As human being, we like to categorize things — it make it easier for us to understand the world. We do that in transit, too. But sometimes these categories actually make transit systems worse.Read More
When a city plans a rail new transit system, it is almost inevitable that a connection to the airport is included. That’s a reflection of the importance of plane travel, which has become ever cheaper and more widely used. But it’s also a product of transit politics. Many rail planners have discovered that the numbers don’t seem to justify such a connection; employment centers generate many more riders, and bringing a rail line into an airport is often complicated and expensive. But the public sold on airport connections; someone who takes the train to the airport every few months has as many votes as someone who rides to work every day.Read More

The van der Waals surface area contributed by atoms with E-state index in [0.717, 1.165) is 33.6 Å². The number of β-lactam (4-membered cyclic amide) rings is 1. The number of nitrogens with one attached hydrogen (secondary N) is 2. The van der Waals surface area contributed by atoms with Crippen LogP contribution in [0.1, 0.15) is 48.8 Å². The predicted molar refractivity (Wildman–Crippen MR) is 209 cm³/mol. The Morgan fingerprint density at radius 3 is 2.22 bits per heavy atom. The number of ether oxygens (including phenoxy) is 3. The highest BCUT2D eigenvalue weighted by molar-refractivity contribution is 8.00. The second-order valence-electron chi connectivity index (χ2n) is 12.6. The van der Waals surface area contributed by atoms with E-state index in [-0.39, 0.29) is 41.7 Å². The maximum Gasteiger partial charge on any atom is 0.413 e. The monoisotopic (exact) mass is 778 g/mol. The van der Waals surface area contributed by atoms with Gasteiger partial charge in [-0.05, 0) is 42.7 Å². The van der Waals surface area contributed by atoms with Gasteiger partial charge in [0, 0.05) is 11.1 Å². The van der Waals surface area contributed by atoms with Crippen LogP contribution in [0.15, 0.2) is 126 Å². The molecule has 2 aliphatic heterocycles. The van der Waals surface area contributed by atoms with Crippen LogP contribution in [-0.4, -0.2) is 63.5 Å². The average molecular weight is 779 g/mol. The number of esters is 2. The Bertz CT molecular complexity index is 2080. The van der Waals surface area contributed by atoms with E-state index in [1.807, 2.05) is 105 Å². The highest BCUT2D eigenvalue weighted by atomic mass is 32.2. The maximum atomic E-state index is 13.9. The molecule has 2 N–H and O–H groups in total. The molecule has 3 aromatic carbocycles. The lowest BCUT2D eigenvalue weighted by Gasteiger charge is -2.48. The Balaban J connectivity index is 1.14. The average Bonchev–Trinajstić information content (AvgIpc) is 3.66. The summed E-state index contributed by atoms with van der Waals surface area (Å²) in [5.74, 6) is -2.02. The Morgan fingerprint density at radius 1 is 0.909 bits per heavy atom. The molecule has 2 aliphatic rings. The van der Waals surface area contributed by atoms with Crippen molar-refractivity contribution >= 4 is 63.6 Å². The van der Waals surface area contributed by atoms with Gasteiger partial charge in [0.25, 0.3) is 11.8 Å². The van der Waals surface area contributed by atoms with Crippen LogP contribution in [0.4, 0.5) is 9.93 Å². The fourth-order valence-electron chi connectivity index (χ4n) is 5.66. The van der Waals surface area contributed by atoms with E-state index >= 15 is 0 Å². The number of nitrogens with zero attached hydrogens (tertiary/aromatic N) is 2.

In the past two decades, the United States has seen a boom in ballpark construction. Two thirds of the current Major League Baseball venues were opened in the last 20 years. The expectations of what a ballpark looks like have completely changed. And so, it seems, have the expectations on how to get there. In 1970, 38% of baseball parks had rail transit access; today it is 77%.
When we talk transit, we tend to talk about infrastructure. But that's only part of what makes successful transit. The Munich S-Bahn ism a cause in point. It's a remarkable success that carries 800,000 passengers a day (that’s LIRR and New Jersey Transit combined) in a metro area of 2.6 million (roughly the same as Pittsburgh, a tenth of NYC). But that didn't happen just because of infrastructure.Read More